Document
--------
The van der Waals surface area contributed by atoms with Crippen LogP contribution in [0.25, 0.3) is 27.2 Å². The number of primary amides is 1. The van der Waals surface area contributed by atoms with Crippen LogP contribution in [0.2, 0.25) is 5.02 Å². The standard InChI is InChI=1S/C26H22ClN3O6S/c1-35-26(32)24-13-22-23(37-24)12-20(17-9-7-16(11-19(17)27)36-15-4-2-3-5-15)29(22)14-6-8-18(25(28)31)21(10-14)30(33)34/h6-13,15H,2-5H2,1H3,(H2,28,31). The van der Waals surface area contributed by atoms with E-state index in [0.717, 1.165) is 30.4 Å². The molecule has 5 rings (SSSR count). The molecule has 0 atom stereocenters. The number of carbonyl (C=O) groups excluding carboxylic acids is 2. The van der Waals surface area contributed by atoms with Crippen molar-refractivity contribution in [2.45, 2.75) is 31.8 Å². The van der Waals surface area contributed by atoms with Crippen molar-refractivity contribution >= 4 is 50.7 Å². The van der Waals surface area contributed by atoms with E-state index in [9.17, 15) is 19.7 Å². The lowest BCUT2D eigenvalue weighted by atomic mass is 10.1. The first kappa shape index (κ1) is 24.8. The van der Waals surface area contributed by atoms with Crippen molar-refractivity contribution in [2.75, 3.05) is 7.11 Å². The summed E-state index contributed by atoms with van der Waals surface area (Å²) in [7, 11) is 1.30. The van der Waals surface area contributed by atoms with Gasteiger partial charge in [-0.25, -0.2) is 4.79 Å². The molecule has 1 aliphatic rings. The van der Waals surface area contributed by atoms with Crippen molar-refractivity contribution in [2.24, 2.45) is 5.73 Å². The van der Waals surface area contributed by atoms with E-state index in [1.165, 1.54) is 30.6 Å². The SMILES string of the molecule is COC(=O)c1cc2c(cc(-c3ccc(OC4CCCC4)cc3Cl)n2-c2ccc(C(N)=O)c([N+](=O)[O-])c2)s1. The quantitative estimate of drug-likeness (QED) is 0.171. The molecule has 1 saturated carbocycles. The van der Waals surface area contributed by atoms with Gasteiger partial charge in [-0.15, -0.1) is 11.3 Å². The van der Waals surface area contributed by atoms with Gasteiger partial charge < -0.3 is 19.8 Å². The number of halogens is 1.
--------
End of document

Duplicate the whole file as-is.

The van der Waals surface area contributed by atoms with Crippen LogP contribution in [0.25, 0.3) is 27.2 Å². The number of primary amides is 1. The van der Waals surface area contributed by atoms with Crippen LogP contribution in [0.2, 0.25) is 5.02 Å². The standard InChI is InChI=1S/C26H22ClN3O6S/c1-35-26(32)24-13-22-23(37-24)12-20(17-9-7-16(11-19(17)27)36-15-4-2-3-5-15)29(22)14-6-8-18(25(28)31)21(10-14)30(33)34/h6-13,15H,2-5H2,1H3,(H2,28,31). The van der Waals surface area contributed by atoms with E-state index in [0.717, 1.165) is 30.4 Å². The molecule has 5 rings (SSSR count). The molecule has 0 atom stereocenters. The number of carbonyl (C=O) groups excluding carboxylic acids is 2. The van der Waals surface area contributed by atoms with Crippen molar-refractivity contribution in [2.45, 2.75) is 31.8 Å². The van der Waals surface area contributed by atoms with Crippen molar-refractivity contribution >= 4 is 50.7 Å². The van der Waals surface area contributed by atoms with E-state index in [9.17, 15) is 19.7 Å². The lowest BCUT2D eigenvalue weighted by atomic mass is 10.1. The first kappa shape index (κ1) is 24.8. The van der Waals surface area contributed by atoms with Crippen molar-refractivity contribution in [2.75, 3.05) is 7.11 Å². The summed E-state index contributed by atoms with van der Waals surface area (Å²) in [7, 11) is 1.30. The van der Waals surface area contributed by atoms with Gasteiger partial charge in [-0.25, -0.2) is 4.79 Å². The molecule has 1 aliphatic rings. The van der Waals surface area contributed by atoms with Crippen molar-refractivity contribution in [2.24, 2.45) is 5.73 Å². The van der Waals surface area contributed by atoms with E-state index in [1.165, 1.54) is 30.6 Å². The SMILES string of the molecule is COC(=O)c1cc2c(cc(-c3ccc(OC4CCCC4)cc3Cl)n2-c2ccc(C(N)=O)c([N+](=O)[O-])c2)s1. The quantitative estimate of drug-likeness (QED) is 0.171. The molecule has 1 saturated carbocycles. The van der Waals surface area contributed by atoms with Gasteiger partial charge in [-0.15, -0.1) is 11.3 Å². The van der Waals surface area contributed by atoms with Gasteiger partial charge < -0.3 is 19.8 Å². The number of halogens is 1.